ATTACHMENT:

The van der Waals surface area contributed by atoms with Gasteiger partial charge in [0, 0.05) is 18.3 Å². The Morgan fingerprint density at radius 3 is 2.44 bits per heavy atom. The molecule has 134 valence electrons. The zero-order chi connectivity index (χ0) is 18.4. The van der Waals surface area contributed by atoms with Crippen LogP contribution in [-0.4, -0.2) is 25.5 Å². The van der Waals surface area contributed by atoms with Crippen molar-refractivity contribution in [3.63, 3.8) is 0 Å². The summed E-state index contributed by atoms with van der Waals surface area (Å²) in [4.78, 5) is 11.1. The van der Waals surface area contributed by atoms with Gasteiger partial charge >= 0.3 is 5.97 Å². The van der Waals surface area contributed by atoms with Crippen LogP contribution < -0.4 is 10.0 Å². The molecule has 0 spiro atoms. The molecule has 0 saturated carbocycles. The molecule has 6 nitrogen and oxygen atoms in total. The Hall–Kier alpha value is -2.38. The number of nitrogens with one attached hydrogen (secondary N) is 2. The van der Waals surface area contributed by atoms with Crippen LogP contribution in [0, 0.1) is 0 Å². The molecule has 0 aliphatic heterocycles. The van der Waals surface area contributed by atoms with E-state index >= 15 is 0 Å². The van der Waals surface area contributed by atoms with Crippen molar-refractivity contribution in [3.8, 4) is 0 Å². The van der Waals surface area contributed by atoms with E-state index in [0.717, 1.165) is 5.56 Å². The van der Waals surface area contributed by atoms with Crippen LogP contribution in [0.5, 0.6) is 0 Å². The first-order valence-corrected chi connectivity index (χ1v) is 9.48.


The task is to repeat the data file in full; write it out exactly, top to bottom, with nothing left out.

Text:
The van der Waals surface area contributed by atoms with Gasteiger partial charge in [0, 0.05) is 18.3 Å². The Morgan fingerprint density at radius 3 is 2.44 bits per heavy atom. The molecule has 134 valence electrons. The zero-order chi connectivity index (χ0) is 18.4. The van der Waals surface area contributed by atoms with Crippen LogP contribution in [-0.4, -0.2) is 25.5 Å². The van der Waals surface area contributed by atoms with Crippen molar-refractivity contribution in [3.63, 3.8) is 0 Å². The summed E-state index contributed by atoms with van der Waals surface area (Å²) in [4.78, 5) is 11.1. The van der Waals surface area contributed by atoms with Gasteiger partial charge >= 0.3 is 5.97 Å². The van der Waals surface area contributed by atoms with Crippen LogP contribution < -0.4 is 10.0 Å². The molecule has 0 spiro atoms. The molecule has 0 saturated carbocycles. The molecule has 6 nitrogen and oxygen atoms in total. The Hall–Kier alpha value is -2.38. The number of nitrogens with one attached hydrogen (secondary N) is 2. The van der Waals surface area contributed by atoms with Crippen LogP contribution in [0, 0.1) is 0 Å². The molecule has 0 aliphatic heterocycles. The van der Waals surface area contributed by atoms with E-state index >= 15 is 0 Å². The van der Waals surface area contributed by atoms with Crippen molar-refractivity contribution in [3.8, 4) is 0 Å². The van der Waals surface area contributed by atoms with E-state index in [0.717, 1.165) is 5.56 Å². The van der Waals surface area contributed by atoms with Crippen LogP contribution in [0.5, 0.6) is 0 Å². The first-order valence-corrected chi connectivity index (χ1v) is 9.48.